There’s continuity, though, in the lo-fi production on both pieces, which enhances the menacing, dark feeling without descending into unlistenability. The Cronesmoon song is particularly well-done, with raw and stripped-down guitars that are nonetheless much fuller than the thin, needling sound often associated with underground black metal. The elliptical lyrics Price wrote for each song also share the same poetic sensibility. Nothing is spelled out, and nothing needs to be- the point is to draw your own conclusions from enigmatic metaphors like “My word is erased/with spit and stone/Hollowed and cleaned/like an egg emptied of yolk” (“Icosahedral”) and “the sky speaks to me through the earth/rolling her tongues across my skin” (“Sister Tongues of Rain”). As fun as Death Metal English can be at times, it’s refreshing to hear words that revel in ambiguity welded to musical extremity.

XI is just one of the many strong, forward-thinking releases put out under the Dawa Drolma name this year. Even if you’re unable to obtain one of the extremely limited physical copies of this series, I’d urge my readers to at least check it out in digital form, and consider supporting an underground artist who deserves much, much more attention.

Check out the XI MMXIII release here, or visit the Dawa Drolma Bandcamp page to listen to more of Zareen’s work. 

Vastum- Patricidal Lust


(Note: this post will be looser and less detailed than my previous album reviews. I only heard this release yesterday and wanted to write about it in time for its release today, which may impact on the quality of this piece. If you’re still interested, read on.)

Those who have read my articles on metal, feminism and patriarchy might be familiar with the Post-Zeitgeist blog and its articles on the relation between extremity and reflection in extreme music. As entertaining as the musical equivalent of a mindless slasher flick can be, I am always slightly disappointed with music that seeks only to wallow in tropes of shock, disgust and tasteless offence. There’s nothing wrong with using those elements in music, but without any thought applied to them, they ring hollow. For me, Post-Zeitgeist hits the nail on the head with the observation that “if there is a problem with extremity, it is due to an absence of reflection. Unreflexive extremity is essentially a form of violence, a string of actions with accelerating intensity occurring regardless of the context (people, environment, society) which it is situated.” It seems as though it’s often easier for death metal groups in particular to craft technically complex, adventurous instrumental parts than it is for them to apply the same reflective tendency to their concepts and lyrics.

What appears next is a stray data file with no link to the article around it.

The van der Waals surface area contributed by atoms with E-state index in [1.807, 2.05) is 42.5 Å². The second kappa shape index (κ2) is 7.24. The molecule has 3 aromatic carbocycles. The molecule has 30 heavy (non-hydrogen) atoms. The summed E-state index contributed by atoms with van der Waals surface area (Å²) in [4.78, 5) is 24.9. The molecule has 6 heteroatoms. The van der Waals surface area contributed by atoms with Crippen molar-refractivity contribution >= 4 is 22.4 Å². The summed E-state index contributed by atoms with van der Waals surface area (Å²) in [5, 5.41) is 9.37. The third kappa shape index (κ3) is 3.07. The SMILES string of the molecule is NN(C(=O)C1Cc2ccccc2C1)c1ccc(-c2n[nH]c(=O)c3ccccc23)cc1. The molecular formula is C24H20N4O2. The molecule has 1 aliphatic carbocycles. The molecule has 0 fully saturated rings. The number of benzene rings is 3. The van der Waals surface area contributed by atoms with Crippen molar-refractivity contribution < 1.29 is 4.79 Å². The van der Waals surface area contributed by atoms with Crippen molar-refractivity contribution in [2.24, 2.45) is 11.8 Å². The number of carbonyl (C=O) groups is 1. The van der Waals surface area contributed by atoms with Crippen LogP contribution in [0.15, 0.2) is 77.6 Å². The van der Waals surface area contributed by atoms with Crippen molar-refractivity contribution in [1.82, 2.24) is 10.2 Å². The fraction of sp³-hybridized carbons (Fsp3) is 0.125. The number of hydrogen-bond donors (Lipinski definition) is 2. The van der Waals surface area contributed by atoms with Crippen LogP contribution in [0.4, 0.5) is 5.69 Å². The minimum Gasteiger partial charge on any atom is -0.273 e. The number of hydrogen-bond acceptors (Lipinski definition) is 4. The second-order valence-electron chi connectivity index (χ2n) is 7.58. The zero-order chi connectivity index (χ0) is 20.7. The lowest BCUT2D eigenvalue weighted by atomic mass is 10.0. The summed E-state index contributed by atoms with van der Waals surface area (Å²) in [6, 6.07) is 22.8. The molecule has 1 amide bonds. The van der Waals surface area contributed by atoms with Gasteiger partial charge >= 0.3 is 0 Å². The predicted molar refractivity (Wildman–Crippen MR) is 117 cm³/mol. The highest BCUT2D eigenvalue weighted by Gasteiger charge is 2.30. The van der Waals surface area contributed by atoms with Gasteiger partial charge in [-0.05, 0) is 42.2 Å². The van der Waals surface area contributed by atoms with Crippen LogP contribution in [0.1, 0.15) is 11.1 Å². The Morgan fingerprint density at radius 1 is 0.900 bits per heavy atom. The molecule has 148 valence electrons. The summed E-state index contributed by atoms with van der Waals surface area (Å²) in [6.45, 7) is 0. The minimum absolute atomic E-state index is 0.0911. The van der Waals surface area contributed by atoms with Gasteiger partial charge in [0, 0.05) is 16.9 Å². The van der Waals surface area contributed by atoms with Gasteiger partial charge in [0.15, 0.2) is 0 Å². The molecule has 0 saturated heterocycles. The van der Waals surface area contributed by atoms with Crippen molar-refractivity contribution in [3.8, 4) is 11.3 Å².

Thankfully, there are bands out there using the vocabulary of extreme metal in interesting ways, putting thought and consideration into their lyrical themes. San Francisco death metallers Vastum slot squarely into this category on their debut full-length Patricidal Lust. Sexual and erotic themes are nothing new for the genre, and the album’s over-the-top Freudian cover art (by the always-in-demand Paolo Girardi) makes it clear that this band, too, deal in the dark, murky side of the libido, rather than taking the opportunity to subvert a traditionally negative genre to highlight positive aspects of sexuality. What is different, however, is the conceptual depth Vastum approach their chosen topic with. In a revealing interview with Invisible Oranges, vocalist Daniel Butler and guitarist/vocalist Leila Abdul-Rauf hint at the approach they took to creating the album’s queasy, unsettling mood: